Are jumpers courses more confusing?

Are jumpers courses more confusing?

This is my first attempt at writing on an assigned topic on my blog. I feel like I am back in school with a paper to write and true to form here I am waiting until the last minute to complete the assignment.


I have a ritual when walking any type of course.  I go through my ritual during each walk through regardless of they type of course.  I don’t differentiate between a jumpers or standard course although I do understand that jumpers courses may have the potential to be confusing although I don’t really like to label all jumpers courses as being “confusing.”  I also use visualization while walking courses.  Usually when walking a course one of the things I make mental notes of is what each jump looks like.   My criteria for knowing a course is being able to shut my eyes and visualize each individual jump as they come up in the sequence of the course.  I recall the color, whether the jump has wings, if it is a panel or spread, the more details the better.  Along with visualizing the physical characteristics of the jump I also visualize my path throughout the course and how I will be handling each challenge.  Sometimes there may be a couple of options on how to handle a particular challenge so I will walk both options.  Sometimes after walking it a couple of different ways, one way will seem more natural and comfortable for me and that may sway my decision on how to handle something.  Other times creating the straightest, clearest and fastest path for my dog makes the most sense so my handling will be decided on this.  Most times it is a combination of both these factors.


While competing at the World Agility Open Championships in Belgium earlier this year my visualization skills were put to the test.  All the jumps in all the rings had wings and were the same color.  Initially when I looked at the jumpers ring before the walk through all I saw was a sea of red and white jumps.  As I started to walk the course, I knew I needed to pay special attention to all the details of the course.  I could not just say “it’s the blue jump to the black jump to the green jump.” If you really paid attention, each jump was in fact unique.  Some had a panel on the bottom, others had just poles.  Some were single bars others were spreads.  I did make small mental notes on these differences but I knew I also had to use other skills in order to feel confident with knowing the course.  I had to recall specific details of each jump and what would be happening at that location. There were sequences where we had several single bar jumps in a row with no real way to differentiate between them. Under these circumstances, I really relied on recalling my handling decisions during these parts of the course.  Instead of relying on the physical attributes of the jumps I focused more on how I was handling that particular sequence.  For example, was the sequence a threadle, a serpertine or maybe a 180?  I also would chain together my sequences, for example, in my mind I break up the course into little clusters, the course may start with a threadle and backside to a pinwheel to a serpentine.  Instead of trying to just memorize numbers 1-20, I think of a course in terms of these clusters.  Truth be told, I usually never even look at the numbers on course unless I have not had a chance to see it on paper first.  I am attaching a video from the Individual Pentathlon Jumpers course from WAO.  Unfortunately I caused a refusal at jump #3, but this is a very good example of a course with similar jumps.  The best advice I can offer for not getting confused on a jumpers course is to not let the possibility of become confused get into your head.  Have a course walking ritual and stick to that ritual regardless of the type of course you are walking.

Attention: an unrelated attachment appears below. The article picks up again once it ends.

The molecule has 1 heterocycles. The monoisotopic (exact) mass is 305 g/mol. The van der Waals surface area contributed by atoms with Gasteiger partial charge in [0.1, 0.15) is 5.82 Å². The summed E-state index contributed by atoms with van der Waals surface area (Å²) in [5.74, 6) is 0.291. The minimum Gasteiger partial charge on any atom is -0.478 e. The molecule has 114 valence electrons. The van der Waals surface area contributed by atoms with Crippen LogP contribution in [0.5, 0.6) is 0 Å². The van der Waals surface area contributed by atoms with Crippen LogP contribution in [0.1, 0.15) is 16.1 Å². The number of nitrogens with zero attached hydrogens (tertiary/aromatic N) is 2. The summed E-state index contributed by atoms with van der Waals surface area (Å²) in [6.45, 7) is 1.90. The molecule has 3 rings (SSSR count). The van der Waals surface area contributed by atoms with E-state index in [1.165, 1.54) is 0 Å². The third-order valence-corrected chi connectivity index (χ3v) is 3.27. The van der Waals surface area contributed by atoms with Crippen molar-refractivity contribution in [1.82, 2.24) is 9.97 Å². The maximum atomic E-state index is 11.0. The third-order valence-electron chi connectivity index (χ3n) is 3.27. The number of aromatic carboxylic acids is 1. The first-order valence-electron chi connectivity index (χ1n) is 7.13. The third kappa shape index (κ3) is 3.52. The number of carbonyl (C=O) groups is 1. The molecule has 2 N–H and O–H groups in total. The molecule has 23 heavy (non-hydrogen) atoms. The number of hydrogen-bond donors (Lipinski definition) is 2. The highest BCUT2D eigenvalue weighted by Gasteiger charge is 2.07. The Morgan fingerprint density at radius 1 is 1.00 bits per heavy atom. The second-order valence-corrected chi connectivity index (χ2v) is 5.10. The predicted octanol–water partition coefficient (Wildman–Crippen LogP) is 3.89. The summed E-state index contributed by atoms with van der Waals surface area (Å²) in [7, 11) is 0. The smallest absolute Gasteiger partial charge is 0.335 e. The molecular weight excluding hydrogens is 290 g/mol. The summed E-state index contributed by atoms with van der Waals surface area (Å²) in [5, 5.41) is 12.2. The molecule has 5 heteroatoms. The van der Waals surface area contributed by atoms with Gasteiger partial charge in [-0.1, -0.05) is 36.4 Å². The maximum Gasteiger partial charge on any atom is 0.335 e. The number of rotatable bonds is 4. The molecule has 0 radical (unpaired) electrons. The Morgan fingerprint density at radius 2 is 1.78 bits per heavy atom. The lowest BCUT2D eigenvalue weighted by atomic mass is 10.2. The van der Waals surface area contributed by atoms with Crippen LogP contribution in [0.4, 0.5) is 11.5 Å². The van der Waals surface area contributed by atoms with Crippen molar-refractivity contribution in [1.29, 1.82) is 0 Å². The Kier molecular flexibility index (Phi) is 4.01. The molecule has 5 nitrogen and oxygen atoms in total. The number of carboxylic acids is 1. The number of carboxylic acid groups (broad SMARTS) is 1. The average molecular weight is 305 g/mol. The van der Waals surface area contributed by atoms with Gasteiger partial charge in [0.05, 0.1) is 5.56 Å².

Good luck and happy training!